The Belize government, struggling to meet national debt payments, has ended its controversial gang truce program, a measure almost certain to result in increased violence and homicides in 2013.
After spending more than $1 million, the Belize government announced that funding for the gang truce had dried up, reported Belize Times. The last payment was scheduled for this month. Begun in September 2011, the gang truce provided work opportunities for some 200 gang members, essentially paying them not to kill each other, at a cost of around $20,000 a week.
The truce led to an immediate drop in homicides, even though there were some isolated outbreaks of gang violence, particularly in April and May 2012. However none of the government money went into finding long-term solutions to address Belize's gang problem.
InSight Crime Analysis
Inspired in part by the Mara truce in El Salvador, the Belize program took a different direction. Whereas in El Salvador the truce was brokered by the Catholic Church, and involved better prison conditions for gang leaders, in Belize the government effectively paid the 13 gangs in the program not to engage in criminal activities. This caused controversy, with critics insisting there were far more deserving targets for the funds, and better social investment projects that would have a longer lasting impact.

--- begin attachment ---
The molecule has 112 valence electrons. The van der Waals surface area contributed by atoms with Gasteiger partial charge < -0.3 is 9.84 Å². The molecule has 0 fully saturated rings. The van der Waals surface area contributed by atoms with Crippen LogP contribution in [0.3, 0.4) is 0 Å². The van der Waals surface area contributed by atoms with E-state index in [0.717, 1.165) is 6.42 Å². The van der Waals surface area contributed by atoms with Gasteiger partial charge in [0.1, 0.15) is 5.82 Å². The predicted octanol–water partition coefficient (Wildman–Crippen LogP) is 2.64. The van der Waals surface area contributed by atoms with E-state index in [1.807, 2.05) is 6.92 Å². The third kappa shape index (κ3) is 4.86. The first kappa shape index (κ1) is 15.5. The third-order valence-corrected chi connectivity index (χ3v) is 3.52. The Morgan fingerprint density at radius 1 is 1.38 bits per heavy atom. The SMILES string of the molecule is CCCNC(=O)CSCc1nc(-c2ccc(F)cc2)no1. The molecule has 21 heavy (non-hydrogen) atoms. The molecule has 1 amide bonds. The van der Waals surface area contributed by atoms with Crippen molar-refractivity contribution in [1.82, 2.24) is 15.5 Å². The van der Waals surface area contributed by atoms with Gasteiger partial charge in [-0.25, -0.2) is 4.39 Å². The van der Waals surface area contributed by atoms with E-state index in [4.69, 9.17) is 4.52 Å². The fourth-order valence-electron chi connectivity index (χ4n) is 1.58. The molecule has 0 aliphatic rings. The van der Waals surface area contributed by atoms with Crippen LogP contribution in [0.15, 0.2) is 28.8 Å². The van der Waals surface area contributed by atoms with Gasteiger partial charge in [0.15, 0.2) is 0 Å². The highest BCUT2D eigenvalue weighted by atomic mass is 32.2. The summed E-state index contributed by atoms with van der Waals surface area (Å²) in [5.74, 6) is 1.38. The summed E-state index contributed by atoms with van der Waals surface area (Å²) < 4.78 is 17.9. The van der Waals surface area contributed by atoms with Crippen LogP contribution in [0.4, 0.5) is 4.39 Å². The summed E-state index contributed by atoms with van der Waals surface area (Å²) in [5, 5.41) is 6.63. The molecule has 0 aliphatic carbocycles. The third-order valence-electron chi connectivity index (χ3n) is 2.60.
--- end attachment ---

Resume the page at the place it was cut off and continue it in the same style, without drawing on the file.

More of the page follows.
While the gang truce certainly lead to a reduction in violence, it may have actually strengthened some of the gangs, which better organized themselves to take advantage of the government subsidies. While there is the presence of both the powerful Central American gangs, Mara Salvatrucha and Barrio 18, most of the Belize gangs style themselves after the US Bloods and Crips. The most powerful street gang in Belize is believed to be the George Street Bloods. Other Bloods gangs include Kings Park Posse, P.I.V., The Jungle, and Brick City, while the Crips have Majestic Alley Crips, River-Side Crips, Ghost Town Crips and Third World.
The tiny nation of Belize is becoming increasingly important as a transit nation for cocaine heading northwards to Mexico and the principal market of the US. There is not yet any evidence of Belizean Street gangs getting involved in the transnational element of the drug industry, although they do make money from the local distribution of drugs, particularly marijuana.